In a sudden and unmistakable shift, Ohio’s vaccine debate transcended from the abstract to concrete.
An inevitable collision looms.
Even before the pandemic, some Ohio Republican lawmakers have sought to limit the ability of businesses — especially hospitals — to require vaccination from employees. This year, lawmakers have held repeated hearings on legislation to ban vaccine mandates from hospitals, nursing homes, colleges and others. The bill covers vaccinations against preventable infectious diseases beyond COVID-19 like polio, measles, flu and more.
The legislation, House Bill 248, would also stop insurers from mandating, incentivizing or even requesting that those within their risk pool get vaccinated.
The legislature is considering this alongside other, narrower proposals. One would only ban state-operated buildings from requiring proof of vaccination to enter. Another would ban COVID-19 vaccine mandates but exempt health care providers, and it would prohibit businesses from incentivizing vaccination or treating unvaccinated and vaccinated people differently.
All this occurs as the hyper-transmissible delta variant of the coronavirus surges in Ohio; hospitals once again sound the alarm about limited care capacities; and Ohio’s adult vaccination rate of 64%, the 13th lowest by state, sags farther behind the national rate of 74%.
Ohio’s institutions aren’t waiting around to see where the Republican-controlled legislature — which has advanced legislation widely opposed by state and federal health officials for nearly the entirety of the pandemic and recently invited testimony from a physician who claimed vaccines “magnetize” their recipients and “interface” with cell towers — lands.
First came the hospitals: Mount Carmel Health announced in early July that all its nearly 12,000 employees must be vaccinated. The Ohio Hospital Association (OHA) recommended its member facilities follow suit; OhioHealth, Ohio State University Wexner Medical Center, Nationwide Children’s Hospital, Kettering Health, Premier Health, MetroHealth, and Dayton Children’s Hospital, just to name a few, did so.
“I think sometimes organizations like hospitals in their communities, they need to take difficult positions and lead,” said Sean McGlone, general counsel for the OHA, in an interview last month.
“I think there is tremendous anxiety in the health care space around the delta variant and the fact that that is a real gamechanger … I think hospital leaders on our board decided we needed to be leaders in this space.”
After the hospitals came the colleges.
Private schools and Cleveland State University started the trend. Then Ohio State University opened the floodgate announcing its vaccine mandate last week, soon followed by Ohio University, Miami University, the University of Cincinnati, University of Akron, John Carroll University and more.
From there, the vaccine mandate list gets a bit more sporadic: the Cuyahoga County Court of Common Pleas; Natalie’s Coal Fired Pizza and Live Music in Worthington; and the Montgomery County Prosecutor’s Office all instituted some kind of mandate. Columbus Alive reports several area concert venues now demand proof of vaccination or negative COVID-19 tests from patrons for entry.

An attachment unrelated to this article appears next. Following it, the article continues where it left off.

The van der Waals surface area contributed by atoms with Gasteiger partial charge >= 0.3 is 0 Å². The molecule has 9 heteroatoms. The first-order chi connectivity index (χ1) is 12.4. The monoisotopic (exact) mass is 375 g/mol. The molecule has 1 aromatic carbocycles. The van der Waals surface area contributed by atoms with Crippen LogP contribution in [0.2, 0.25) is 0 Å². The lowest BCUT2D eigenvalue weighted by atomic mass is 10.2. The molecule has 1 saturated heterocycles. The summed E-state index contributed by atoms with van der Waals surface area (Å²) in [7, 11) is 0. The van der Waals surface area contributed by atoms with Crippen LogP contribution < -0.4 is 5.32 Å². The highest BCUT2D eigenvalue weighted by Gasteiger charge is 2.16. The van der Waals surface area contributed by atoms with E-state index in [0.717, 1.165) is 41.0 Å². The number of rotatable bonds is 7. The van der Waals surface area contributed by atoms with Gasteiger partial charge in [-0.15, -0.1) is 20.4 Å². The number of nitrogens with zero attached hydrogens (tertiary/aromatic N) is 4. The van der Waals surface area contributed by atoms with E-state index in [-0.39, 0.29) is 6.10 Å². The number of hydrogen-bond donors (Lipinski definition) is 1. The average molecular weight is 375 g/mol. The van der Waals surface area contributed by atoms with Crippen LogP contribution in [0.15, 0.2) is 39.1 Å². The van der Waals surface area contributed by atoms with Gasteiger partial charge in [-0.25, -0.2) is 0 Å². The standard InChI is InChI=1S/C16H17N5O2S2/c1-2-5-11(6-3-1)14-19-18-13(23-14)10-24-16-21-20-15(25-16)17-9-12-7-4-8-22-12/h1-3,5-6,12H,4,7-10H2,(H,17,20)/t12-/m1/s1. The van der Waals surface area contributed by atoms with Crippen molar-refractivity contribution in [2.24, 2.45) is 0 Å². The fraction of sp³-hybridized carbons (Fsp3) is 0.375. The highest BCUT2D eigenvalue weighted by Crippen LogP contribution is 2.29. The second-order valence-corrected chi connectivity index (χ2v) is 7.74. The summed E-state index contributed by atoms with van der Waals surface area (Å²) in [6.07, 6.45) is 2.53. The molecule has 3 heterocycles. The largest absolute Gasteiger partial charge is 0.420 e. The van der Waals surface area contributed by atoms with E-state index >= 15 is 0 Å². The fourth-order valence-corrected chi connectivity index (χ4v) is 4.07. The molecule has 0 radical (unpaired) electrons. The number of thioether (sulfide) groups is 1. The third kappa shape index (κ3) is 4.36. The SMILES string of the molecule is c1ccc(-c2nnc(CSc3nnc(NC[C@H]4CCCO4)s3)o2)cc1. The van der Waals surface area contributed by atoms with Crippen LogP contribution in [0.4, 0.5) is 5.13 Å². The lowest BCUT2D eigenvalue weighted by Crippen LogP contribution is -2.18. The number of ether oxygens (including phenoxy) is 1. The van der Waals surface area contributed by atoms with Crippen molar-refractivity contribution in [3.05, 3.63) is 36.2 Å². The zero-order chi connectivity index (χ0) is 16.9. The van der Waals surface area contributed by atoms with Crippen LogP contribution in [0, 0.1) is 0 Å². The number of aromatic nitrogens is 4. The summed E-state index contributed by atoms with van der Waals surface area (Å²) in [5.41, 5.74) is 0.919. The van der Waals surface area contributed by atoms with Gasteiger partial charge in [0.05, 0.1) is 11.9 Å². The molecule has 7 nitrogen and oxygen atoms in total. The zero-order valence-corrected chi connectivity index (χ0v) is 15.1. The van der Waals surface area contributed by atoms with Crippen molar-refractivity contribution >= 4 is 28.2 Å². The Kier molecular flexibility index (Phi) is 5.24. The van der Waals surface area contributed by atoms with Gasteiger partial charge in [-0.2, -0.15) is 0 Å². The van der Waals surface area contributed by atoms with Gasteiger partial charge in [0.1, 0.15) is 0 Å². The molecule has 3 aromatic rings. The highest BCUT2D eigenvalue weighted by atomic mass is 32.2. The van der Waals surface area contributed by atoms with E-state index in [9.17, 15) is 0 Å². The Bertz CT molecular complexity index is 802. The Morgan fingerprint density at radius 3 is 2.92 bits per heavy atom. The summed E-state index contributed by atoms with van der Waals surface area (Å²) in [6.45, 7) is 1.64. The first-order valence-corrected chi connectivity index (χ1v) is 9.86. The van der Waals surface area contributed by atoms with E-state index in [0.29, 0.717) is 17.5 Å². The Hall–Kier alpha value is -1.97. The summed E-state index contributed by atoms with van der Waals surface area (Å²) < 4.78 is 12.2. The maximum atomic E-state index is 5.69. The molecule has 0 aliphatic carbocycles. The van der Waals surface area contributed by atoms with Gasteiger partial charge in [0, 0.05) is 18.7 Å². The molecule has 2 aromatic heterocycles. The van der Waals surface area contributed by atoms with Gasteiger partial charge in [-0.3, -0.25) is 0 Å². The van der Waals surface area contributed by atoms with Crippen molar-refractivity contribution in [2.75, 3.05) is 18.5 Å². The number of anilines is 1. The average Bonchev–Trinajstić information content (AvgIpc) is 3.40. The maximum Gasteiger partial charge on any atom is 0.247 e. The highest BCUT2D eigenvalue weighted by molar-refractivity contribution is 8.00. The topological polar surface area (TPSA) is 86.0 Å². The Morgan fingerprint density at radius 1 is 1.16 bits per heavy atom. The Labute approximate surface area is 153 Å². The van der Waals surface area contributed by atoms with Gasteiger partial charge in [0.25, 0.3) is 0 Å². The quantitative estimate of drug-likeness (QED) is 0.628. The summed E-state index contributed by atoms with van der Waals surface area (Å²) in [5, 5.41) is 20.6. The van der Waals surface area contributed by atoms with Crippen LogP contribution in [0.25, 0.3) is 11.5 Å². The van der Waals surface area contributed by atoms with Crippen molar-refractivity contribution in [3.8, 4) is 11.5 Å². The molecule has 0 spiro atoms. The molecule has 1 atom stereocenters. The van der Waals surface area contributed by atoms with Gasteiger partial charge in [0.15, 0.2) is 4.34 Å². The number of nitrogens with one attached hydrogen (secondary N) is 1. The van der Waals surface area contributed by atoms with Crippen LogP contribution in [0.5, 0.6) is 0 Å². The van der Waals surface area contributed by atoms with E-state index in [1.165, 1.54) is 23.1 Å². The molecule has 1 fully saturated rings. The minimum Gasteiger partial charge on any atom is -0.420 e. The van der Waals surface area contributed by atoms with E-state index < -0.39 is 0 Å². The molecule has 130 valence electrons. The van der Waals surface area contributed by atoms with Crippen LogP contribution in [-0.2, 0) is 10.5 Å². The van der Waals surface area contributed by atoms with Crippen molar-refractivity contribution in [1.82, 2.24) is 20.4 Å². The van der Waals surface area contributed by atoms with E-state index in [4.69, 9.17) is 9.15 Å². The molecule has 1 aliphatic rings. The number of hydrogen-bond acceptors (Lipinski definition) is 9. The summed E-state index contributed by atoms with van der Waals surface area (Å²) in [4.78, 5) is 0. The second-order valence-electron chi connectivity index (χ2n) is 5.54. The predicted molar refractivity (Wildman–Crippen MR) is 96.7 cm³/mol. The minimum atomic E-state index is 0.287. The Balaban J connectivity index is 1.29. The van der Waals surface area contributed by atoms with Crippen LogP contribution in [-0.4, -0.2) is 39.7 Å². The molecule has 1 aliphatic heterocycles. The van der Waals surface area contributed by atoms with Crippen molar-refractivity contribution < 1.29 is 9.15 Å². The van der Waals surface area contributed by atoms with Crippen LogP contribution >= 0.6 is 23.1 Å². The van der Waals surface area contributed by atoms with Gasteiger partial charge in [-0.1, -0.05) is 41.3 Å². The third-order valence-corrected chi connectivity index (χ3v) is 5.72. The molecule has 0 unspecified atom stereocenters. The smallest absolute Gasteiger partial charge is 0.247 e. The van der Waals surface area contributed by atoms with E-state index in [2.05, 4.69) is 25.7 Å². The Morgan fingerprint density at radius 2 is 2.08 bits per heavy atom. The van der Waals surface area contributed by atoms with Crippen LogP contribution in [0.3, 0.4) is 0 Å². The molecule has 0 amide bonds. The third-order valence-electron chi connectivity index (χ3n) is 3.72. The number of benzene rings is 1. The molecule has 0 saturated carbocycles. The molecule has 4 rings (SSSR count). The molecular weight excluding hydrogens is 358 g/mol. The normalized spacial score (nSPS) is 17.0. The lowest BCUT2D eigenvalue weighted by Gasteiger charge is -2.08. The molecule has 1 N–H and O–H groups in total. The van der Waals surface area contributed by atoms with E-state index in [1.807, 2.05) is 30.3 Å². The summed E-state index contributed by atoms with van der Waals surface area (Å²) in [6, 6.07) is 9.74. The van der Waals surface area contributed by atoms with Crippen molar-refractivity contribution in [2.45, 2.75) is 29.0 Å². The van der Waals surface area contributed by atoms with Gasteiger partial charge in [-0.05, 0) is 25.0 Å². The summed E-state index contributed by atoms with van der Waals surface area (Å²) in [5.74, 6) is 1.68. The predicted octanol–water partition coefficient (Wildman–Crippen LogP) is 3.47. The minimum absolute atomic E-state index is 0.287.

Indeed, the online job posting website, reports a 90% increase over the last month in the number of listings demanding vaccination among new hires.
The state vaccine legislation would pose trouble for insurers as well as those who mandate. In essence, it would force them to assume the potential costs of preventable health care from a COVID-19 hospitalization. It would also forbid them from asking — let alone demanding — their customers take a vaccine that is highly likely to shield them from a hospital trip that costs somewhere between $30,000 and $70,000 a pop.
The state of Ohio has been paying its employees $100 to get vaccinated, and the state Medicaid program is doing the same for its members. Delta Airlines recently announced it would tack a surcharge onto health insurance premiums of unvaccinated employees. HB 248 would outlaw both carrot and stick approaches at the insurers’ expense.
“[Vaccines] are the right thing to do from a public health perspective, but also the right thing to do from a cost perspective,” said Kelly O’Reilly, president and CEO of the Ohio Association of Health Plans.
“When you look at what the cost is for COVID-19 hospitalizations … that’s an absolutely avoidable $30,000 to $50,000 in costs, and ultimately, those costs are costs that are going to be borne by you and I in terms of our health insurance premiums.”
Unsurprisingly, given this dynamic, most of these entities mandating vaccines oppose the GOP legislation. Ohio’s health care providers, the Ohio Chamber of Commerce and health insurers have mounted opposition to the bill. The Inter-University Council of Ohio has registered to lobby on the bill (lobbying records do not specify whether it lobbies for or against).
The bulk of the bill’s support traces to two, active anti-vaccination special interest groups in the state: the Ohio Advocates for Medical Freedom and Health Freedom Ohio. Backers have generally dismissed health concerns related to COVID-19 and reframed the debate around personal liberties and the right to choose — not a duty to protect one’s neighbors.
The vaccine debate is no longer hypothetical in Ohio.
Some of Ohio’s most prestigious colleges and hospitals have adopted broad COVID-19 mask and vaccination policies. Will the General Assembly try to stop a moving train?
This story was republished from the Ohio Capital Journal under a Creative Commons license.
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